"I don't think that being a strong person is about ignoring your emotions and fighting your feelings. Putting on a brave face doesn't mean you're a brave person. That's why everybody in my life knows everything that I'm going through. I can't hide anything from them. People need to realise that being open isn't the same as being weak."

- Taylor Swift

Wednesday, May 11, 2016

alone in your body

Now Playing: Bedroom Hymns by Florence + The Machine (make me your Maria, I'm already on my knees) 

I don't have vaginismus anymore.

Well, at least, I don't think I do. Who knows what this year as a nun, sorry, research student will do to my body.

Here's the thing - pain and I, we've been acquainted for a long time. My life, all of it, is always punctuated by pain that I cannot properly describe, and I have devoted my entire professional life and much of my private life in trying to find the words to describe pain. There's the pain of being a queer woman of colour, there's the pain of being a mixed race second generation immigrant, but then there is pure, raw, physical, sanity-bending, word-defying, paralysing, breathless pain. My family have lived with this pain for as long as they have lived with me, but they still don't and never will understand what it is to be killed and flayed and stitched back together and reanimated, what it literally feels like to be literally heart sick. My doctors have been studying conditions like mine for longer than I have been alive but they are all able bodied old men who have no idea what it is like to live with a condition that they can describe and diagnose and operate on. I learned, from a very young age, that I am alone in my body, and I am alone in my experiences, and I am alone in my pain. We all are.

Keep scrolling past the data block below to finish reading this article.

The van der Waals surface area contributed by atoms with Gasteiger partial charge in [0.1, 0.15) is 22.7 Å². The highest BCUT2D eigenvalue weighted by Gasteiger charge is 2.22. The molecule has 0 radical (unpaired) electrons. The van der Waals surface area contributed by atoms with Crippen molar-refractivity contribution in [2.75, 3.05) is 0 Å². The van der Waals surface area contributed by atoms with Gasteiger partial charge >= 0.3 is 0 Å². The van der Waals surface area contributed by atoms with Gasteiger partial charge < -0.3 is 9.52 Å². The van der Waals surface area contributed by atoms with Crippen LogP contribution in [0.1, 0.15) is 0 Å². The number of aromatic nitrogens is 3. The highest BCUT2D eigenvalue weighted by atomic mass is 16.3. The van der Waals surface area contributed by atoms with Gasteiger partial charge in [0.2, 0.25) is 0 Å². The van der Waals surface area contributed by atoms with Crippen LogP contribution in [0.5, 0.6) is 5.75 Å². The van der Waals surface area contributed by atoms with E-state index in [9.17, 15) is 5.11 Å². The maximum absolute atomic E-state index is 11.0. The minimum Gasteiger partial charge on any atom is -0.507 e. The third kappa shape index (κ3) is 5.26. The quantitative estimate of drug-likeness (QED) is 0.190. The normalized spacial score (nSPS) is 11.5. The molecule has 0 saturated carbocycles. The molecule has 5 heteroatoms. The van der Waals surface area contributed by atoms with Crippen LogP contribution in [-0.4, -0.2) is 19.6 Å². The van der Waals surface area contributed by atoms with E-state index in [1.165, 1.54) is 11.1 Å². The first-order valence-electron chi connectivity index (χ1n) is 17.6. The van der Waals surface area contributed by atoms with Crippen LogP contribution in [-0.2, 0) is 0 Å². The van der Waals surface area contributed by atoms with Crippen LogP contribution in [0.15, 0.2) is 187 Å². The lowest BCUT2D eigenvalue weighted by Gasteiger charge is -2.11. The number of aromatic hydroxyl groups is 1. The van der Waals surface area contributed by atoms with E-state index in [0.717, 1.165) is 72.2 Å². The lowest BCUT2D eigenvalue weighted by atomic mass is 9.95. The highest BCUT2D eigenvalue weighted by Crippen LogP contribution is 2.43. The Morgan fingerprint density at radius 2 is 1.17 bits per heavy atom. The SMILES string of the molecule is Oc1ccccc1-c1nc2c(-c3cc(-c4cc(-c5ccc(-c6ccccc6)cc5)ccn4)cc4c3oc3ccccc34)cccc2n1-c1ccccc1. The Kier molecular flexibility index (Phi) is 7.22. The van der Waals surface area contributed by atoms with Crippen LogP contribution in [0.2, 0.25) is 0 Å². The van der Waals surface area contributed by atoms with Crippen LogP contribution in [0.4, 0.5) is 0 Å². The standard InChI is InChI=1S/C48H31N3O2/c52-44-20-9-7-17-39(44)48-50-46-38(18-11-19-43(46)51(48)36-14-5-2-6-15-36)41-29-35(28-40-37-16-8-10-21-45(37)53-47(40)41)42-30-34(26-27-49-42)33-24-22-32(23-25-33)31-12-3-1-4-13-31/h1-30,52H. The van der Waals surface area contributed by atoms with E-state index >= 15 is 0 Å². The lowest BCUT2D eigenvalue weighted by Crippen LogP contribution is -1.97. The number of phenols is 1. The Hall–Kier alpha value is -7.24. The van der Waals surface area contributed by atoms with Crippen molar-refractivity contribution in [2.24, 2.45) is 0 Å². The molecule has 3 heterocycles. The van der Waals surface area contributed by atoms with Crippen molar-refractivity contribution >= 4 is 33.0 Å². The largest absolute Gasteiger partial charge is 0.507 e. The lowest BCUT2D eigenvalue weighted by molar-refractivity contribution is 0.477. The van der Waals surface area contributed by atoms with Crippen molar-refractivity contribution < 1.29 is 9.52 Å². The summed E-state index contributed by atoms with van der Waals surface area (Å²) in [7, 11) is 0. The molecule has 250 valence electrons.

I got vaginismus from getting assaulted when I was seventeen. It has been, by far, the hardest thing to write about, and one of the hardest things I've had to deal with in my life. It is not easy to have a sexual dysfunction when you are not in a long term monogamous relationship (because obviously hypothetical male partner deserves the sex more than you ever will) and/or trying to have a baby (you're too young to be a mum, why you wanna have sex anyway?). It is not easy to have a dysfunctional sexual organ when you occupy a profoundly hypersexualized body in a very sexually repressed society that does not like talking about sex or the many ways we fail at it. It is not easy to deal with the physical embodiment of trauma. It is not easy dealing with physical pain when the emotional pain is, as far as it can be, behind you. And no, it is not an easy thing to 'just deal with'. People pestered me many, many times to seek medical help, but let me tell you, doctors know less about sex than you'd think - given that my doctor, in all her wisdom, tried to shove a huge speculum in me, which was about as logical as forcing someone with a broken foot to run a marathon.

I felt very alone in my pain. I had acquired vaginismus through sexual assault, which is not something people like to think about, and something that is very easy to blame on me - I was drunk, I was flirting, etc. And I realized that vaginismus is not like a cold, where doctors know exactly what is wrong with you and exactly what pill to prescribe (incidentally, the same doctor with the Speculum of Fail managed to remove a very stubborn wart off my knee, so it's not like she was a total quack). No one understood what it meant, physically or psychologically, to exist as a sexual being with such a huge sexual problem. I felt lonely and immensely vulnerable and as time wore on I became increasingly panicked that my problem was permanent.